The rallying cry during the next presidential election could well be, "It's the jobs, stupid!"
As earnings season chugs along Corporate America is boasting record profits, primarily due to robust growth outside the U.S. such as Asia and China in particular. Granted, the financial sector hasn't been faring so well of late, but according to Reuters, 78 percent of companies in the S&P 500 index have reported second quarter earnings that exceeded Wall Street expectations.
During this same period, joblessness rose to 9.2 percent which is higher than when the recession ended. An estimated 14 million Americans are out of work. Many point out that this figure doesn't even take into account millions of other jobless Americans who are no longer being counted among the unemployed because they've been out of work longer than 99 weeks.
The bitter irony is that analysts note it was companies' decisions to reduce staff that contributed to the record profits as well as the higher unemployment. Couple the cost reductions and an increase in regulation from the Dodd Frank financial reform act, and it's easy to see why fewer jobs were added in June than any time in the past nine months.
Also, the average worker hasn't really benefited all that much from these second quarter profit gains. Northeastern economics professor Andrew Sum is quoted as saying "workers have no money, no purchasing power, so that's why consumption is not moving." And this decrease in sales for small businesses is being cited by some economists as the main cause for the lack in hiring.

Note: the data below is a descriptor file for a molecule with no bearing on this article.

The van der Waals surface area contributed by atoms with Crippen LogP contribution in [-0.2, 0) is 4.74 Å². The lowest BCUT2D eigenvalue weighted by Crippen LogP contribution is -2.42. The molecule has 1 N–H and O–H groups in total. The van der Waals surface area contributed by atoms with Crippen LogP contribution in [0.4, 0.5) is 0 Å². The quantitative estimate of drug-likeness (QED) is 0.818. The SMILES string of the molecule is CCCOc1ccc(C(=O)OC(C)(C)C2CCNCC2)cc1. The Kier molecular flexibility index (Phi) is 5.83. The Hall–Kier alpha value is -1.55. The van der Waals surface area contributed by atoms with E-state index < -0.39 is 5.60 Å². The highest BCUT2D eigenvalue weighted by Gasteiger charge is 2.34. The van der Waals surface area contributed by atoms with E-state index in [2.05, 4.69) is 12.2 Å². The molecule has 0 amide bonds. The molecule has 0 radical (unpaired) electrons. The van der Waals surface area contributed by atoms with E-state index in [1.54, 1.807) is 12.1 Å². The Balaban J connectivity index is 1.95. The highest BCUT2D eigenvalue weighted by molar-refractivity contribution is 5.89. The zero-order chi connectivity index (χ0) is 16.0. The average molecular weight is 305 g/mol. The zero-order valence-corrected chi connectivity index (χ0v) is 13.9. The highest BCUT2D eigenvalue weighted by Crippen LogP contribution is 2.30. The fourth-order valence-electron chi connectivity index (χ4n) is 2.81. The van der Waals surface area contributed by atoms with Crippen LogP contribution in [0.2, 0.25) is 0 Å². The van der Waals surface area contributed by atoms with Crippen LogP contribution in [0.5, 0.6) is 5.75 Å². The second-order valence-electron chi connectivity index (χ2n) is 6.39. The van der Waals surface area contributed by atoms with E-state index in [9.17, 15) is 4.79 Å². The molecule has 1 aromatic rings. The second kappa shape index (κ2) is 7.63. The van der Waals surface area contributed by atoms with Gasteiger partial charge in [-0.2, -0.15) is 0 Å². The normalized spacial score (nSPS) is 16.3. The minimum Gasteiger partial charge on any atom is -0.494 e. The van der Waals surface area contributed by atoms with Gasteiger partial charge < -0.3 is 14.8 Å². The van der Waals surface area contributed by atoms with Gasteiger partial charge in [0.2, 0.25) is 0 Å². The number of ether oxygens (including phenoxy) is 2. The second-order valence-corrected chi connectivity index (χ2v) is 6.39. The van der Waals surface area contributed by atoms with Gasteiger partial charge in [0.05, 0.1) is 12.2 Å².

According to an analysis of economists views, the ability to do more with less has helped create a two-speed U.S. recovery. "We've never seen the kind of shedding of jobs that we saw in this recession. America's corporations have never been running so efficiently," said Ellen Zentner, senior U.S. economist at Nomura Securities in New York.
Northeastern economics professor Sum says the situation is "historically unprecedented" and said it bodes ill for future growth, especially given many companies are sitting on their cash rather than investing it.
Jacob Oubina, senior U.S. economist at RBC Capital Markets says uncertainty about future tax rates and policy, a by-product of the deadlock in Washington over whether to raise the country's borrowing limit and how to rein in a gaping budget deficit, has also made firms cautious.
And Doug Cliggott, U.S. equity strategist at Credit Suisse, predicts investors and CEOs alike should probably prepare for more subdued earnings in the second half and beyond.